Duration and intensity of maintenance chemotherapy in acute lymphoblastic leukaemia: overview of 42 trials involving 12 000 randomised children.
Childhood ALL Collaborative Group None.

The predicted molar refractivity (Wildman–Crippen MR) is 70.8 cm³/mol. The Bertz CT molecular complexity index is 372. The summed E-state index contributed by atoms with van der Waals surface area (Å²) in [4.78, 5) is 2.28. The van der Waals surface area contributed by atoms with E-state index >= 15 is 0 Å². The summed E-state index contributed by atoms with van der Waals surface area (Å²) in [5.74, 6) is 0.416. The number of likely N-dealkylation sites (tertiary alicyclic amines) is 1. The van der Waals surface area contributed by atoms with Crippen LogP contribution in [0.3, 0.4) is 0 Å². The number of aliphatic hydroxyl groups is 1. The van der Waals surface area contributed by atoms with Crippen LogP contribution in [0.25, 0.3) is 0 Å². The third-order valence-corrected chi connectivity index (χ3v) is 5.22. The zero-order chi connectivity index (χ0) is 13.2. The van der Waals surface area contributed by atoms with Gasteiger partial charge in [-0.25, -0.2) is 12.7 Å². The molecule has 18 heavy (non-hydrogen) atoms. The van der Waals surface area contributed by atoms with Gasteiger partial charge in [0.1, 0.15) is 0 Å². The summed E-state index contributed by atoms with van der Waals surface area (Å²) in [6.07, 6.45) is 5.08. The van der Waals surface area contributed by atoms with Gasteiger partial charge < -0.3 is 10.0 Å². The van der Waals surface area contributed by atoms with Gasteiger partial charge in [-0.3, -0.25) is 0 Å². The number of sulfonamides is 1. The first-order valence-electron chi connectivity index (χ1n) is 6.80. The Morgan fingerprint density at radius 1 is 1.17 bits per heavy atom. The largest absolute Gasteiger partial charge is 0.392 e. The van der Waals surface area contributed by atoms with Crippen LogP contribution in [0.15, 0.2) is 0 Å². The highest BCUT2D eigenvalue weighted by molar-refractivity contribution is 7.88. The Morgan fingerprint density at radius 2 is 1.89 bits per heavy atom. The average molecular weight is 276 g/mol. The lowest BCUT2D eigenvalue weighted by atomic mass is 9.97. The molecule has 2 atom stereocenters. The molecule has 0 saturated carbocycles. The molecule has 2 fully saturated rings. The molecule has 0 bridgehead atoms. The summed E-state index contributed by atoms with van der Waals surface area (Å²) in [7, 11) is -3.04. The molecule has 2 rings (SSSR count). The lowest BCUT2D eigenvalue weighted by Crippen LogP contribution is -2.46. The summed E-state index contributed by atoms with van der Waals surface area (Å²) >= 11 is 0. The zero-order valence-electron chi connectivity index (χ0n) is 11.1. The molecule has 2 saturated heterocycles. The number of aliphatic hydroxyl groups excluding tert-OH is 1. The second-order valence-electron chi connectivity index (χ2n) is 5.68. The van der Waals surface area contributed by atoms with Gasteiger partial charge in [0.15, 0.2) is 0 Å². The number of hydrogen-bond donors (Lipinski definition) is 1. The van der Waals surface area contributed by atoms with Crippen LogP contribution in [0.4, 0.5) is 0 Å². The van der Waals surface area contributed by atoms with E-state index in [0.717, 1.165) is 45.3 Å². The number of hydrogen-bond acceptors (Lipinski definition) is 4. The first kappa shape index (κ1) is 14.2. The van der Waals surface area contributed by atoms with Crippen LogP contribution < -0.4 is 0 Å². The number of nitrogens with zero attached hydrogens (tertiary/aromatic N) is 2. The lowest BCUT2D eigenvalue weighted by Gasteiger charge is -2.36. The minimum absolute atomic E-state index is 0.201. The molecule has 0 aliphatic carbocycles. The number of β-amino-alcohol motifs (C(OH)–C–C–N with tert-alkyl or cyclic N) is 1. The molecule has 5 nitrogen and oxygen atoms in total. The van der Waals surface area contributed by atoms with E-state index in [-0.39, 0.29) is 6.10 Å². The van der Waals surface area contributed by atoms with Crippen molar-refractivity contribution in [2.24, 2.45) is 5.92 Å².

BACKGROUND: The effects on long-term outcome in childhood acute lymphoblastic leukaemia (ALL) of the duration and the intensity of maintenance chemotherapy need to be assessed reliably. With this objective the Childhood ALL Collaborative Group coordinated a worldwide overview of all randomised trials that began before 1987. METHODS: Individual patient data were sought for about 3900 children in trials of longer vs shorter maintenance (eg, 3 vs 2 years), 3700 in trials of intensive "reinduction" chemotherapy during maintenance, and 4400 in trials of various other questions, including 1300 in trials of pulses of vincristine and prednisone (VP) during maintenance. Analyses were of survival in first remission, overall survival, and cause-specific mortality. FINDINGS: Deaths during remission were increased by longer maintenance (2.7 percent vs 1.2 percent), VP pulses (4.0 vs 3.2 percent), and intensive reinduction (4.8 percent vs 3.3 percent), but these increases were counterbalanced by reductions in relapses. Total events (relapse or death) were significantly reduced by longer maintenance (23.3 percent vs 27.6 percent), VP pulses (31.2 percent vs 40.4 percent) and intensive reinduction (27.8 percent vs 35.8 percent) (each 2p<0.001). Many of those who relapsed were successfully re-treated, however, and only for intensive reinduction was overall survival significantly improved (18.5 percent vs 22.3 percent; 2p=0.01). INTERPRETATION: Intensive reinduction chemotherapy in these trials produced an absolute improvement of about 4 percent in long-term survival; if the extra deaths in remission had been avoided, this would have been a 5 percent benefit. Further improvements in survival seem more likely to be obtained with intensive treatment than with longer low-level maintenance.